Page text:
Despite changes, scores remain poor
The Arizona Republic
Jul. 21, 2006

Carrie Watters

Nearly three out of four teachers and administrators were new to Isaac Imes Elementary School last school year, a bellwether of the reform that officials hoped to spark at the second oldest school in the Glendale Elementary School District.

But few signs of improvement were visible on the state test results released earlier this month.

Principal Charlene Sigala - among the newcomers in 2005 - said improvements should start showing up on state testing in the coming years. Change requires time to take root, she said. Sigala leads a largely new and young staff in reshaping the Imes vision from a school that emphasized reaching out to its largely poor community to one that emphasizes high student achievement.

Teachers like Dana Cole, who came to the district as a first year teacher, said she feels more confident with one year of teaching under her belt.

"Going into it, I knew that it was a low-performing school and that the push was to try to get the school to improve," Cole said.

Sigala plans to spend her second year reaching out to parents, some of who balked at the dramatic changes.

But, something had to shake down at Imes.

In 2004, 4 percent of eighth-grade students met math standards on state tests. In a district where state test scores lag behind state averages, Imes' scores have been among the worst.

After one year of new management, reading scores dropped at nearly every grade level, while math scores were mixed, according to the recently released test results.

Eighth-grade students are improving in math, with 46 percent now meeting math standards.

Scores can fluctuate from year to year because different sets of students are tested. Typically, three or more years of data are needed to show a trend. And a change in curriculum can take a couple of years to show up in test scores.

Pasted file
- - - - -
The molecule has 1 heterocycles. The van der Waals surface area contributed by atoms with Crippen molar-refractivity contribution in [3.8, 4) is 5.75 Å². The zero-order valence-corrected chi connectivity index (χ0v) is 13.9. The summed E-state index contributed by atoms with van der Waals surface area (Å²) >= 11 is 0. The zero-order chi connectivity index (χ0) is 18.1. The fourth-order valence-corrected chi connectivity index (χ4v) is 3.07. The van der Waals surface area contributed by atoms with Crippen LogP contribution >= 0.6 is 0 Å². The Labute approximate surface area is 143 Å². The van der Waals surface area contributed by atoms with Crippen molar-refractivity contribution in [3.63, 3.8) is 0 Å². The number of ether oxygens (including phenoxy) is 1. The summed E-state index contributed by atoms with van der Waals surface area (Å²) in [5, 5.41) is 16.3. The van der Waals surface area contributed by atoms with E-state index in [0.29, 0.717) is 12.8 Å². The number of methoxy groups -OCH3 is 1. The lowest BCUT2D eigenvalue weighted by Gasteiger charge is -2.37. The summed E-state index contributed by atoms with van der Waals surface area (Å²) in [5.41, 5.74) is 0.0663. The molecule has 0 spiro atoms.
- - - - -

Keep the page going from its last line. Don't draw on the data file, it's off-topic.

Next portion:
Assistant Superintendent Mark Joraanstad said he was disappointed by the results but is hopeful that the changes made at the school will produce results.

While he praised former Imes teachers and administrators, he questioned whether the emphasis was more on social services at the expense of academics.

Nearly every student qualify for free or reduced lunches. About 85 percent are Hispanic and a third struggle with English.

Social services are still a key piece of operations, from a clothing closet for needy students to adult English classes. Sigala doesn't deny the need for such programs, but she doesn't want poverty to become a crutch for low achievement.

"Those needs are always going to be there. The academics has to be the focus," Sigala said.

Reform doesn't come easy. Many parents and educators were up in arms when district officials in the spring of 2005 proposed transforming Imes into a "traditional school" where students wore uniforms and the curriculum emphasized the basics.

That proposal was dropped, but change still came. Sigala and new staff were introduced. A dual language program ended. Full English immersion began.

The dual language program had taught students 50 percent of the time in Spanish and 50 percent of the time in English. Parent Rebecca Ontiveros said dual-language sounded good in theory, but she never saw results in her first-grade English-speaking son.

Still, the staffing changes prompted Ontiveros to send her son to a different school.

"I just kind of got turned off," Ontiveros said.

Sigala hopes to overcome those views as she tries to build a "cohesive energy" for improvement.

Reach the reporter at (602) 444-6934.